Ellen Mueller-Preis, 95, a fencer who won an Olympic gold medal at the 1932 Los Angeles Games and bronze medals at the 1936 Berlin Games and the 1948 London Games, died of kidney failure Sunday at a Vienna hospital, the Austrian Olympic Committee announced.
Competing as Ellen Preis for Austria in the individual foil finals at the old National Guard Armory near the Coliseum in August 1932, she defeated Heather "Judy" Guinness of Britain. Guinness alerted the officials about two touches by Preis against her that they failed to notice, which turned out to be the margin of victory. "We were more friendly -- more like gentlewomen -- in those days," Mueller-Preis told a Times reporter in 1984 while reminiscing about the 1932 Games.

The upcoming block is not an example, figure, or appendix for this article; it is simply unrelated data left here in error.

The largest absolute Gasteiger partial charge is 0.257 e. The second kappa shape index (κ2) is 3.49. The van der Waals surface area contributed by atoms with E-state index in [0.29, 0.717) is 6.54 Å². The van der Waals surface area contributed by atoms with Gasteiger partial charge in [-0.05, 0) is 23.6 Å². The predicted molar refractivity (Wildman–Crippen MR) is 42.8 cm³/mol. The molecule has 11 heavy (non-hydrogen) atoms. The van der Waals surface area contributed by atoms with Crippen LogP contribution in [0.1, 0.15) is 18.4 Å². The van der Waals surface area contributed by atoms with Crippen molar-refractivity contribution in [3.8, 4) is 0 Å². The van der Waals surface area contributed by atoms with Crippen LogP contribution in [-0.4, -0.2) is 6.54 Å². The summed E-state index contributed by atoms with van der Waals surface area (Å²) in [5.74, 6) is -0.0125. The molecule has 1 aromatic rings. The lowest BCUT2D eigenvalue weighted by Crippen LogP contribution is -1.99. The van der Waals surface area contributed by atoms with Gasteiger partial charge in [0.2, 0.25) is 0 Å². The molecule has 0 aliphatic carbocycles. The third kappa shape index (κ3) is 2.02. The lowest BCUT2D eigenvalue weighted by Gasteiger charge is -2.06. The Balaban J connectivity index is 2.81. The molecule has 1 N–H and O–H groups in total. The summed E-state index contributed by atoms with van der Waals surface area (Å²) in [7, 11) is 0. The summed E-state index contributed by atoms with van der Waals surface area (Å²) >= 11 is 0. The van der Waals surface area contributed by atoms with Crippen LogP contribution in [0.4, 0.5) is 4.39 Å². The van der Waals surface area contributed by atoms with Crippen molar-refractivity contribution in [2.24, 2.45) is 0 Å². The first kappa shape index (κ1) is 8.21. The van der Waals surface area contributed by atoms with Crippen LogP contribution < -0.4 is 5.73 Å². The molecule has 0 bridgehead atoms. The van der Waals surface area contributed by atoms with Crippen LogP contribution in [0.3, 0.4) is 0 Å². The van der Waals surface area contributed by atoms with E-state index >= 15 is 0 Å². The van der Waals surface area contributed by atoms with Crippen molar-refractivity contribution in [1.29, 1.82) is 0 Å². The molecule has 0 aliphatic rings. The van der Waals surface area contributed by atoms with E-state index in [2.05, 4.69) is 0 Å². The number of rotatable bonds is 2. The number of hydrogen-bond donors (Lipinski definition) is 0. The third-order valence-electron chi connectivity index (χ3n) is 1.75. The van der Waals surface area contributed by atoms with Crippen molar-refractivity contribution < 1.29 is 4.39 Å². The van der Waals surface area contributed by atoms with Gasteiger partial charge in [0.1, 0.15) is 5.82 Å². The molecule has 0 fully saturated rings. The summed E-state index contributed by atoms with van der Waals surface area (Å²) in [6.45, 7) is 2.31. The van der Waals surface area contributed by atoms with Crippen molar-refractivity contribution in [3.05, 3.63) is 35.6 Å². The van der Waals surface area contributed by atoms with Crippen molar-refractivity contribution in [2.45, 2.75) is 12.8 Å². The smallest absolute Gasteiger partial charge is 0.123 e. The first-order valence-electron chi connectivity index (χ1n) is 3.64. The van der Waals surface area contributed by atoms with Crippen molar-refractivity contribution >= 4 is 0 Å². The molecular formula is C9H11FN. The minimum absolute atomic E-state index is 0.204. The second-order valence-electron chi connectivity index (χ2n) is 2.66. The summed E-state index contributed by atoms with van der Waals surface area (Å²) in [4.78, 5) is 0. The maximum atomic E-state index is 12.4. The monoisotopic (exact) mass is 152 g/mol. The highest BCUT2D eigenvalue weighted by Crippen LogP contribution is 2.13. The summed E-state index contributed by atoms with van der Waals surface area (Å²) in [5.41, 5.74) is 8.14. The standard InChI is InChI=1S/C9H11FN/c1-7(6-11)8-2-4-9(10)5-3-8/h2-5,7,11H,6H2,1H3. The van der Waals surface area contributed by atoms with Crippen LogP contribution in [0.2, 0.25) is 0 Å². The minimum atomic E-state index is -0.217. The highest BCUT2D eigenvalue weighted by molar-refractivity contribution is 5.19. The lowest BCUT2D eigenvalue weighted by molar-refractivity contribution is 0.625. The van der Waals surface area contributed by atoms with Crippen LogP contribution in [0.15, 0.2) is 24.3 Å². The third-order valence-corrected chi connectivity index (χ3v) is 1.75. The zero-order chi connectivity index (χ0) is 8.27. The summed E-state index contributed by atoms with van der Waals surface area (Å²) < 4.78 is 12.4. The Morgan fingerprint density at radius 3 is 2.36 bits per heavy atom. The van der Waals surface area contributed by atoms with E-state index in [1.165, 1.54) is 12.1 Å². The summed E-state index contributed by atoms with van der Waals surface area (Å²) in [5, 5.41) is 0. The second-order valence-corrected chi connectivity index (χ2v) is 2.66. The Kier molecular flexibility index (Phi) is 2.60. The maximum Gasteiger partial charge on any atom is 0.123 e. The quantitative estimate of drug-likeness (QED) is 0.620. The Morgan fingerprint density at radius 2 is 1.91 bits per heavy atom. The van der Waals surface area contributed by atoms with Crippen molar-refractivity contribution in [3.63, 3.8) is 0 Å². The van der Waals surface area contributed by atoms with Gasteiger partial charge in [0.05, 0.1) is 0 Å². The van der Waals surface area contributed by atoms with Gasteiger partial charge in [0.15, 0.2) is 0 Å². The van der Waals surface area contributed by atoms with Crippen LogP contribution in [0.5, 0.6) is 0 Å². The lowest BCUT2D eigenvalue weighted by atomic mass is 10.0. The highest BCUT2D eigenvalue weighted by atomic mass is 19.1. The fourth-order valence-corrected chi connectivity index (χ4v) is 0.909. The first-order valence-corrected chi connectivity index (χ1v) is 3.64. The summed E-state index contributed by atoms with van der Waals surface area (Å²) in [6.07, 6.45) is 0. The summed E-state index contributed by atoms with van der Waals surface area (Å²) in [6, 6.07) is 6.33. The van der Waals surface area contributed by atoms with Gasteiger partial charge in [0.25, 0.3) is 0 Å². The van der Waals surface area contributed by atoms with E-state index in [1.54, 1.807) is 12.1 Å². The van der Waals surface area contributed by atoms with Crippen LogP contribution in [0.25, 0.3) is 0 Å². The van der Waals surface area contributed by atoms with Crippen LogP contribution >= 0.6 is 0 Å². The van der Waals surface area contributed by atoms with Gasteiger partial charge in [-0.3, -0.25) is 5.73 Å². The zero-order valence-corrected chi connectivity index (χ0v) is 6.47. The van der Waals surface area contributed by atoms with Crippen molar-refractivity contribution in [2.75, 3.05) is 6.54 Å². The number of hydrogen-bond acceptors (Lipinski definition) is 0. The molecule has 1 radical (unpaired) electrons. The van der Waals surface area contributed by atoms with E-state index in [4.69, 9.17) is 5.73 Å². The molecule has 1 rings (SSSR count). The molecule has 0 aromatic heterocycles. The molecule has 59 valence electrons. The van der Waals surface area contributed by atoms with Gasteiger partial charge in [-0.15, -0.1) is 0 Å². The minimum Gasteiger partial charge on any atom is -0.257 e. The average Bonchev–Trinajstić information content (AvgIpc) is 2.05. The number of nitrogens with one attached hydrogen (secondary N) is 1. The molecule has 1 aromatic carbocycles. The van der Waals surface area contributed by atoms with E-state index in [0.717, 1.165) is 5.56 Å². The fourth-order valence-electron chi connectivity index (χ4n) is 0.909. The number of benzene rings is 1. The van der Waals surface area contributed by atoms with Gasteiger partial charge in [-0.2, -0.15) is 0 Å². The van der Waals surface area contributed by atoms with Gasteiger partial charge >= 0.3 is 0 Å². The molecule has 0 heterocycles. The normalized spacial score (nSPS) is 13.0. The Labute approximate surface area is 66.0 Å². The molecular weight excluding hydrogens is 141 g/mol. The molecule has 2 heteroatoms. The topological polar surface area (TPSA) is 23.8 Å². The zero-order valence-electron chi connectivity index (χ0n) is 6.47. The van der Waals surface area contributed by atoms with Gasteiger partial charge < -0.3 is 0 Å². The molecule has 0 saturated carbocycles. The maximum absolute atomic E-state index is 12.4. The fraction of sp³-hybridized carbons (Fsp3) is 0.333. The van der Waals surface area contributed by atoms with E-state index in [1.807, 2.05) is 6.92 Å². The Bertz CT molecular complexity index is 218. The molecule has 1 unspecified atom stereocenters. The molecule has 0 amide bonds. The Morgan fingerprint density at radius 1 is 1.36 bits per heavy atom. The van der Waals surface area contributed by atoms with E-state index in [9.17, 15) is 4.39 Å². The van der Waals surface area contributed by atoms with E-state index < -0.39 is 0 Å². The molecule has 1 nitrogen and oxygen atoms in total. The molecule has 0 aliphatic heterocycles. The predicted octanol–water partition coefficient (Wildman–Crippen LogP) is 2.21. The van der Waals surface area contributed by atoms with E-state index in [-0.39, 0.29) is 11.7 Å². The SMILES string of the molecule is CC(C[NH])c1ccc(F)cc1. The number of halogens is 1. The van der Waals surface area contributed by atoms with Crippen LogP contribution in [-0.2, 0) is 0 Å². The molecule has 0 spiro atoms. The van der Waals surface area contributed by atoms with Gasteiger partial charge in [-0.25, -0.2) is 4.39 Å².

Born May 6, 1912, in Berlin to an Austrian father and German mother, she moved to the Austrian capital in 1930 and took up fencing.
She won three fencing world titles, in 1947, '49 and '50, and competed in five Olympics, the last in Melbourne in 1956, when she was 44.
After retiring from competition, Mueller-Preis taught fencing, and breathing and movement techniques in Vienna at the University of Music and Pictorial Art, the Reinhardt-Seminar school of drama and the prestigious Burgtheater.